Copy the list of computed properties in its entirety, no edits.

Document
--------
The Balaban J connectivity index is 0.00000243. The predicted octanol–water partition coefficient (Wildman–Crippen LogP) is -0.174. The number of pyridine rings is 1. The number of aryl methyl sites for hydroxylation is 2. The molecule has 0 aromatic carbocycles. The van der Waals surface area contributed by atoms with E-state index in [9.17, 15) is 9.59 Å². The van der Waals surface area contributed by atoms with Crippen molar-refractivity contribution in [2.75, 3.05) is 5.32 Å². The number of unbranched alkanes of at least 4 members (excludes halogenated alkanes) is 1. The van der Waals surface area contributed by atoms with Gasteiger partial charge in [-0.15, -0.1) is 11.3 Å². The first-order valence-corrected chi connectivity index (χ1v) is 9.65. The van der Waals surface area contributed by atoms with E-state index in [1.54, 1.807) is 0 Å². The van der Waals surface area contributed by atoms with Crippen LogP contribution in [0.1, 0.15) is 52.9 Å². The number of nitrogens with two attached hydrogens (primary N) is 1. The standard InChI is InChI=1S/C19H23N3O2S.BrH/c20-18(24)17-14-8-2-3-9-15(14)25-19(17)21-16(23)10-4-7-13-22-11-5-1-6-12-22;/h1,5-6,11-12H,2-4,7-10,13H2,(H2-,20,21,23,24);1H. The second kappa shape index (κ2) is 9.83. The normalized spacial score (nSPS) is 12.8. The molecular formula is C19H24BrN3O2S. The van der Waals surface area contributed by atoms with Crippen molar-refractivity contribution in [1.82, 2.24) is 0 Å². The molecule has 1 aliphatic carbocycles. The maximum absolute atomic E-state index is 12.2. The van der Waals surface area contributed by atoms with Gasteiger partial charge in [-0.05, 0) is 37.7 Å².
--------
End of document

The Balaban J connectivity index is 0.00000243. The predicted octanol–water partition coefficient (Wildman–Crippen LogP) is -0.174. The number of pyridine rings is 1. The number of aryl methyl sites for hydroxylation is 2. The molecule has 0 aromatic carbocycles. The van der Waals surface area contributed by atoms with E-state index in [9.17, 15) is 9.59 Å². The van der Waals surface area contributed by atoms with Crippen molar-refractivity contribution in [2.75, 3.05) is 5.32 Å². The number of unbranched alkanes of at least 4 members (excludes halogenated alkanes) is 1. The van der Waals surface area contributed by atoms with Gasteiger partial charge in [-0.15, -0.1) is 11.3 Å². The first-order valence-corrected chi connectivity index (χ1v) is 9.65. The van der Waals surface area contributed by atoms with E-state index in [1.54, 1.807) is 0 Å². The van der Waals surface area contributed by atoms with Crippen LogP contribution in [0.1, 0.15) is 52.9 Å². The number of nitrogens with two attached hydrogens (primary N) is 1. The standard InChI is InChI=1S/C19H23N3O2S.BrH/c20-18(24)17-14-8-2-3-9-15(14)25-19(17)21-16(23)10-4-7-13-22-11-5-1-6-12-22;/h1,5-6,11-12H,2-4,7-10,13H2,(H2-,20,21,23,24);1H. The second kappa shape index (κ2) is 9.83. The normalized spacial score (nSPS) is 12.8. The molecular formula is C19H24BrN3O2S. The van der Waals surface area contributed by atoms with Crippen molar-refractivity contribution in [1.82, 2.24) is 0 Å². The molecule has 1 aliphatic carbocycles. The maximum absolute atomic E-state index is 12.2. The van der Waals surface area contributed by atoms with Gasteiger partial charge in [-0.05, 0) is 37.7 Å².